A Red Weather Warning has been put into effect by Met Éireann. Insurers Allianz say stay safe and observe all advice from state agencies.
Dun Laoghaire Harbour based MGM Boats has been busy making desktop snowmen...
Viking Marine in Dun Laoghaire are selling sledges...
And in Cork Harbour, Eddie English predicts temperatures as low as minus 5....
The CH Marine chandlery has been forced to close in Cork today but the Skibbereen branch IS open....
#Rowing: Competition in the Cork Sculling Ladder has been postponed this weekend because of the forecast of bad weather. The organisers have chosen Sunday, October 29th, as the date for the next action in the event. Jack Dorney of Shandon and Margaret Cremen of Lee top the rankings after the time trials.
Met Eireann say South to southwest winds will continue to occasionally reach gale force 8 for a time this morning on Irish Coastal waters from Erris Head to Bloody Foreland to Fair Head.
The outlook for a further 24 hours until 0600, Sunday is for moderate to fresh west or southwest winds becoming southwesterly everywhere on Saturday afternoon. Winds veering west to northwest on south and west coasts late Saturday and early Sunday.
#Weather - Batten down the hatches: the West of Ireland is in for a windy one this coming Monday night (5 February).
Before that, Met Éireann warns to expect of heavy rain and windy weather nationwide with strong southeast winds.
The draft consultation report, Developing Resilience to Climate Change in the Irish Transport Sector, details measures such as coastal flood defences at Shannon Airport and the railway line at Rosslare Harbour, the latter of which is inching ever closer to the cliff on the eroding shoreline.
As previously reported on Afloat.ie, the East Coast line suffered significant damage north of Wicklow town during last month’s Storm Angus.
Predicted rises in temperatures and sea level over the next century are expected to bring more of such storms, with heavier rainfalls and an increased risk of flooding and landslides in prone areas.
All of this has prompted the new plan to identify key remedial works for future-proofing the country’s transport infrastructure.
The Irish Times has more on the story HERE.
Passengers scheduled to travel from Dublin on the 8.45am and 10.45am ferries are advised to catch the 8.05am departure instead, while afternoon travellers are asked to make their trip later on the 8.05pm or 8.55pm sailing.
Those coming from Holyhead at 11.50am, meanwhile, will be accommodated on the next sailing some two hours later, though late afternoon travellers will have to wait till the early hours of Saturday morning (24 December).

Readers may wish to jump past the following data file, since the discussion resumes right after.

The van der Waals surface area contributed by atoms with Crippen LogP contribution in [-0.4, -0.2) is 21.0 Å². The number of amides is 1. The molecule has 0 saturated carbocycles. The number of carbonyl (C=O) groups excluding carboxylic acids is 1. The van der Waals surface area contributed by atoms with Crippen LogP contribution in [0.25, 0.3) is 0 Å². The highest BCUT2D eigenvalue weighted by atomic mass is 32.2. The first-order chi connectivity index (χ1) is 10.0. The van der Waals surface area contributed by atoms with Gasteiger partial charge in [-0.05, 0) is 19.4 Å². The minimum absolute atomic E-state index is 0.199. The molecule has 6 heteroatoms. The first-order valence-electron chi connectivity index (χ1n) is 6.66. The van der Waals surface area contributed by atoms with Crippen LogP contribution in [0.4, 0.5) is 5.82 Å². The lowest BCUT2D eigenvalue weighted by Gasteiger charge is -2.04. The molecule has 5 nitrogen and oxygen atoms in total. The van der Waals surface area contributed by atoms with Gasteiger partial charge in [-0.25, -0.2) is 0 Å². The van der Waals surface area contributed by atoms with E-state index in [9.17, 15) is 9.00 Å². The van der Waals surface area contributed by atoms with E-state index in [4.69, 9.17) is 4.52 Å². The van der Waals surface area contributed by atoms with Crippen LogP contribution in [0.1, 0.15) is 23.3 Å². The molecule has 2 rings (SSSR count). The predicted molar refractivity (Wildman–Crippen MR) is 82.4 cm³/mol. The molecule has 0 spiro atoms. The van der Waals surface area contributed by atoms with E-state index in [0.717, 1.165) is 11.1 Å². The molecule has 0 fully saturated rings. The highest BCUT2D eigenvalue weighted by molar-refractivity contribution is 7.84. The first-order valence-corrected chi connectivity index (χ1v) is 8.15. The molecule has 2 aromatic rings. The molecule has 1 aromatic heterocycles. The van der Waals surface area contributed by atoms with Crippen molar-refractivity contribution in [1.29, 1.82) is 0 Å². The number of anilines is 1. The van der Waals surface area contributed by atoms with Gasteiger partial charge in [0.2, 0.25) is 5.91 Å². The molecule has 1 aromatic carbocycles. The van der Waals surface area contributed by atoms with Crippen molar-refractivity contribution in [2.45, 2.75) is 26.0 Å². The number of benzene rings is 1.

The cancellations come as Storm Barbara sweeps in from the North Atlantic across the north of Scotland, bringing with it a high risk of stormy weather conditions in the coastal counties of Connacht and Ulster.
Southwest winds will reach Force 8 at times this evening and tonight on coasts from Slyne Head to Rossan Point to Fair Head.
That’s before the deep Atlantic depression, the second winter storm of the current season, tracks eastwards well to the north of Scotland, bringing wet and windy weather across Ireland — and the risk of stormy conditions in the coastal counties of Connacht and Ulster.
Achill Island Coast Guard advises mariners and residents in these areas to expect at least an Status Orange weather warning this Friday, as the projected Force 10 winds are forecast to last up to 24 hours, according to the Connacht Telegraph.
#RisingSeaLevels - Rising sea levels around Ireland due to climate change are almost 7cm since the early 1990s.
The Irish Examiner writes that this is due to the rising temperature of the planet, greenhouse gas emissions (GHGs) and the melting of glaciers.
And the next five to 15 years is a crucial time period within which to act if we want to halt any permanent changes to the planet.
According to the Environmental Protection Agency (EPA), climate change is most obvious in our changing sea levels.
The newspaper also writes that the number of high quality rivers has halved.
“Observed climate change impacts are most evident in the global temperature record, sea-level rise, loss of glaciers and ice sheets and changes in the nature and intensification of precipitation events,” the EPA report states.
“Since 1993, average sea level has risen around Ireland by just over 3cm per decade,” the report reads.
For further coverage the newspaper has more here